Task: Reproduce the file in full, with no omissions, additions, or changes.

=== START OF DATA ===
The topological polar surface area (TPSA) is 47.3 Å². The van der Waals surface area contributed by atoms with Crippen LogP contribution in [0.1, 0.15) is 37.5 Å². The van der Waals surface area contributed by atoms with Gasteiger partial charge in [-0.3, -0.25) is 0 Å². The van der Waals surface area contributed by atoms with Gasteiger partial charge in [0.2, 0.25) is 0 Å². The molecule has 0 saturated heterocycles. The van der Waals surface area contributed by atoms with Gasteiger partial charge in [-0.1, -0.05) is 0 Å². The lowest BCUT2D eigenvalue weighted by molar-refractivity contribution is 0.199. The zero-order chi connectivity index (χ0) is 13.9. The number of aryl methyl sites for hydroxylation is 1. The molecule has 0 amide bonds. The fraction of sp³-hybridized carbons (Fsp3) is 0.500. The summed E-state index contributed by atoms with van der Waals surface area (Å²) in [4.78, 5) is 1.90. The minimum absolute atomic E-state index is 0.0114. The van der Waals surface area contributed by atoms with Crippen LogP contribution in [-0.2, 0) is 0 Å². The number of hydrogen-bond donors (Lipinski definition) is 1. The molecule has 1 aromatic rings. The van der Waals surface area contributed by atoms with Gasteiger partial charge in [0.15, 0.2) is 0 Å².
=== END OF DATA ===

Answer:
The topological polar surface area (TPSA) is 47.3 Å². The van der Waals surface area contributed by atoms with Crippen LogP contribution in [0.1, 0.15) is 37.5 Å². The van der Waals surface area contributed by atoms with Gasteiger partial charge in [-0.3, -0.25) is 0 Å². The van der Waals surface area contributed by atoms with Gasteiger partial charge in [0.2, 0.25) is 0 Å². The molecule has 0 saturated heterocycles. The van der Waals surface area contributed by atoms with Gasteiger partial charge in [-0.1, -0.05) is 0 Å². The lowest BCUT2D eigenvalue weighted by molar-refractivity contribution is 0.199. The zero-order chi connectivity index (χ0) is 13.9. The number of aryl methyl sites for hydroxylation is 1. The molecule has 0 amide bonds. The fraction of sp³-hybridized carbons (Fsp3) is 0.500. The summed E-state index contributed by atoms with van der Waals surface area (Å²) in [4.78, 5) is 1.90. The minimum absolute atomic E-state index is 0.0114. The van der Waals surface area contributed by atoms with Crippen LogP contribution in [-0.2, 0) is 0 Å². The number of hydrogen-bond donors (Lipinski definition) is 1. The molecule has 1 aromatic rings. The van der Waals surface area contributed by atoms with Gasteiger partial charge in [0.15, 0.2) is 0 Å².